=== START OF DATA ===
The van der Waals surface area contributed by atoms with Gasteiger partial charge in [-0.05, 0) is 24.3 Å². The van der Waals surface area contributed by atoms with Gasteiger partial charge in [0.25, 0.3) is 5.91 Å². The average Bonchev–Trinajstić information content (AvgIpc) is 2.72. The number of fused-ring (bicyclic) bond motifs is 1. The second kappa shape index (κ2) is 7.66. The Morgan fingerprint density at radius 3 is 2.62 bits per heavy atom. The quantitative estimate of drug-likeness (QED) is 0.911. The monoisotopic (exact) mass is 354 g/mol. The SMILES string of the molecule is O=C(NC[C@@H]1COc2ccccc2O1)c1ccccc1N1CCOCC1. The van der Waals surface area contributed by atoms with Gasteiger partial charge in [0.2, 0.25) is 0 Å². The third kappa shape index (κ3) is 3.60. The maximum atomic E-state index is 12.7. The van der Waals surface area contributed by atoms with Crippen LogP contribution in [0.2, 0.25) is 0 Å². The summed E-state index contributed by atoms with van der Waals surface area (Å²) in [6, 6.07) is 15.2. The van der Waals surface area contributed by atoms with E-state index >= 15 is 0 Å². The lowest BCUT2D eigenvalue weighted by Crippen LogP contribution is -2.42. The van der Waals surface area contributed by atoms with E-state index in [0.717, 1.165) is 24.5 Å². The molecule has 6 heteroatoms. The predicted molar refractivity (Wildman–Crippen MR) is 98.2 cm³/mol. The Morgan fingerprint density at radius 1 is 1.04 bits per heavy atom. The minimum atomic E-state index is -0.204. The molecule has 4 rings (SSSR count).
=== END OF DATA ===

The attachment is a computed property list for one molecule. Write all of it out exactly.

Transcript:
The van der Waals surface area contributed by atoms with Gasteiger partial charge in [-0.05, 0) is 24.3 Å². The van der Waals surface area contributed by atoms with Gasteiger partial charge in [0.25, 0.3) is 5.91 Å². The average Bonchev–Trinajstić information content (AvgIpc) is 2.72. The number of fused-ring (bicyclic) bond motifs is 1. The second kappa shape index (κ2) is 7.66. The Morgan fingerprint density at radius 3 is 2.62 bits per heavy atom. The quantitative estimate of drug-likeness (QED) is 0.911. The monoisotopic (exact) mass is 354 g/mol. The SMILES string of the molecule is O=C(NC[C@@H]1COc2ccccc2O1)c1ccccc1N1CCOCC1. The van der Waals surface area contributed by atoms with Gasteiger partial charge in [0.2, 0.25) is 0 Å². The third kappa shape index (κ3) is 3.60. The maximum atomic E-state index is 12.7. The van der Waals surface area contributed by atoms with Crippen LogP contribution in [0.2, 0.25) is 0 Å². The summed E-state index contributed by atoms with van der Waals surface area (Å²) in [6, 6.07) is 15.2. The van der Waals surface area contributed by atoms with E-state index >= 15 is 0 Å². The lowest BCUT2D eigenvalue weighted by Crippen LogP contribution is -2.42. The van der Waals surface area contributed by atoms with E-state index in [0.717, 1.165) is 24.5 Å². The molecule has 6 heteroatoms. The predicted molar refractivity (Wildman–Crippen MR) is 98.2 cm³/mol. The Morgan fingerprint density at radius 1 is 1.04 bits per heavy atom. The minimum atomic E-state index is -0.204. The molecule has 4 rings (SSSR count).